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NIH in the FY 2018 Omnibus: Research Windfall Includes Opioids, Alzheimer's

Every research institute would benefit as NIH gets its largest funding increase in nearly a decade.

See Also: NIH in the AAAS R&D Dashboard | Data Tables | ScienceInsider

One of the least surprising developments in the omnibus was an increase for NIH, which remains one of the most clearly supported of all science agencies: appropriators had given NIH $2 billion plus-ups for the past two years, and had from the beginning vocally rejected the Trump Administration's steep cuts for the medical research agency; that rhetoric was backed up by spending bills in both chambers last summer that added at least $1.1 billion to the NIH budget even without a deal on the spending caps; and NIH continues to benefit from the extra spending enabled by the 21st Century Cures Act. The recent deal to raise the caps, then, meant the question wasn't whether NIH would get an increase, but by how much.

Bottom Line: NIH ultimately received a $3 billion increase to reach $37.3 billion in total funding. The increase is the largest since the FY 2009 stimulus, which directed $10 billion in one-time funding to NIH, and the largest in regular appropriations since FY 2003, when Congress was completing a five-year NIH budget doubling. Most institutes received increases of over five percent, and some got much more.


What's Increasing: Included in the general increase in institute budgets are several items:

  • Congressional focus on Alzheimer's research continues, as the National Institute on Aging received an additional $414 million for related research, bringing the total to $1.8 billion.
  • The BRAIN Initiative received $400 million, a 53.8 percent increase; the Precision Medicine/All of Us initiative received $290 million, a 26.1 percent increase. Both of these received much more than allocated via 21st Century Cures, which also enabled an increase to $10 million for regenerative medicine.
  • The National Institute of Allergy and Infectious Diseases received $100 million for work on a flu vaccine, a 66.7 percent increase.
  • The Clinical and Translational Science Awards (CTSA) program received a 5.2 percent increase to $542.8 million.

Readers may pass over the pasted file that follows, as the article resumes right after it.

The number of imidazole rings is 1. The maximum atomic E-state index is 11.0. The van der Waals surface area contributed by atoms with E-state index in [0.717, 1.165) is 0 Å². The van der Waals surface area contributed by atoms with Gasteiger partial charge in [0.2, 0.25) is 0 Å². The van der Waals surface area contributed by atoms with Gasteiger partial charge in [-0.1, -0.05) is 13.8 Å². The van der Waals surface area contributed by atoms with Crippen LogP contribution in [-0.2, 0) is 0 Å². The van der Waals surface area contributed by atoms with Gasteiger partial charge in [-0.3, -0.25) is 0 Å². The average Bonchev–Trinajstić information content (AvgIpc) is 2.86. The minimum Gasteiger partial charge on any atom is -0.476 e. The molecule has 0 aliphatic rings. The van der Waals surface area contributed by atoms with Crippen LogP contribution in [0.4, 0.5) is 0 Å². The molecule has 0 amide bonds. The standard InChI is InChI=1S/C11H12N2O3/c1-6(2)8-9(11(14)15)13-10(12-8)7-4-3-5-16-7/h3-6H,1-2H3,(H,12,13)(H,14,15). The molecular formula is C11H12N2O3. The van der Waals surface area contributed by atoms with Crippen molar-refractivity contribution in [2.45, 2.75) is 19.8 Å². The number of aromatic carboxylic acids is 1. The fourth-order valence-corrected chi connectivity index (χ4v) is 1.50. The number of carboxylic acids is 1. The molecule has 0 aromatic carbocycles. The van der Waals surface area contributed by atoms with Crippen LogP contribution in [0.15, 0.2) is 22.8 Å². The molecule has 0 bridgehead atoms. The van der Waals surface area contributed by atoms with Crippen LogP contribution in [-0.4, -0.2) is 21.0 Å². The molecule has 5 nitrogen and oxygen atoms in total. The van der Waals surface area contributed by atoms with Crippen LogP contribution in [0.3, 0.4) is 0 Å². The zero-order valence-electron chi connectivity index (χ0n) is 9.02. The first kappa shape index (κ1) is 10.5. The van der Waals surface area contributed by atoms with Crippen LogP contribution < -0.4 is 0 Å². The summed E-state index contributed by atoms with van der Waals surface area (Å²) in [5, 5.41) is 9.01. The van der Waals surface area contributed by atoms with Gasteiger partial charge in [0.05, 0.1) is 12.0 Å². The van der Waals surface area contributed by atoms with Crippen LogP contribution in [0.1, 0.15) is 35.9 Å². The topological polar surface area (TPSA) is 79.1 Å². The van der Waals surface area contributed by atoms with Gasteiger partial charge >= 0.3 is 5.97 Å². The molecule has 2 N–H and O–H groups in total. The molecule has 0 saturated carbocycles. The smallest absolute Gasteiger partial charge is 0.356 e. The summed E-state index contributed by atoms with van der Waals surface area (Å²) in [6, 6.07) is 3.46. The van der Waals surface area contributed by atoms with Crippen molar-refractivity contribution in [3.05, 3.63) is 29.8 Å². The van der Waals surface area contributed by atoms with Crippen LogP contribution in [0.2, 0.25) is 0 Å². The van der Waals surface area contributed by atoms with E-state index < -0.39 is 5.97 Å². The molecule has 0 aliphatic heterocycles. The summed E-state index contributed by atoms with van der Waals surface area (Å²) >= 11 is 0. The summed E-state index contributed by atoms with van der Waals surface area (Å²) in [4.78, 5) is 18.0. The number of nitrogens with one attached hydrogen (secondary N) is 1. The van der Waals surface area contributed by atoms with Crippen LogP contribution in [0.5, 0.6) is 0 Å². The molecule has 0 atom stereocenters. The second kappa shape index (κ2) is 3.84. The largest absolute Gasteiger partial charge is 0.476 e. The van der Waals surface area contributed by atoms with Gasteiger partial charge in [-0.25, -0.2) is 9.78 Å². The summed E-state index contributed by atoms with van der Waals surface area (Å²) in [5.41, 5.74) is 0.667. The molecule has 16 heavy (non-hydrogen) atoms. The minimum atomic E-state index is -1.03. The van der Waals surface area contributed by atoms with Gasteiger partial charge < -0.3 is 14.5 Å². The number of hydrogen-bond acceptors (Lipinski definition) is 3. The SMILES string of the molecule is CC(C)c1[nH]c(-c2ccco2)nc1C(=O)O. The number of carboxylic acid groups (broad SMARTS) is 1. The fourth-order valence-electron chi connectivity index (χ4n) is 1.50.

• A pair of National Institute of General Medical Sciences programs, the Institutional Development Awards (IDeA) and the Science Education Partnership Awards (SEPA), were both slated for 5.2 percent increases in line with the overall NIGMS increase.
  • Legislators provided an additional $500 million for research on opioid addiction and alternatives, pain management, and addiction treatment, split between the National Institute of Neurological Disorders and Stroke and the National Institute on Drug Abuse.
  • With a $3 billion increase, one might hope the success rate for research projects ticks upward in FY 2018. According to NIH data, the success rate for new awards fell slightly to 18.7 percent in FY 2017. This remains well below historical norms, though it has improved somewhat in recent years since the 2013 sequestration.

What's Decreasing: The likelihood (already low) that the Trump Administration will succeed in consolidating the Agency for Healthcare Research and Quality (AHRQ) within NIH. Appropriators rejected the proposal for FY 2018; the Administration has re-upped and expanded this proposal to include two additional consolidations in FY 2019.

What's New: Legislators mandated NIH to develop a multi-institute research strategy on Down syndrome.

In Historical Context: Adjusting for the rate of inflation in biomedical research, the omnibus roughly returns NIH to FY 2010 funding levels, and leaves the agency 11.5 percent below the historical peak in FY 2003. The NIH budget has increased by 13.1 percent since the 2013 sequestration year.

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Photo Credit: NIH/NIAMS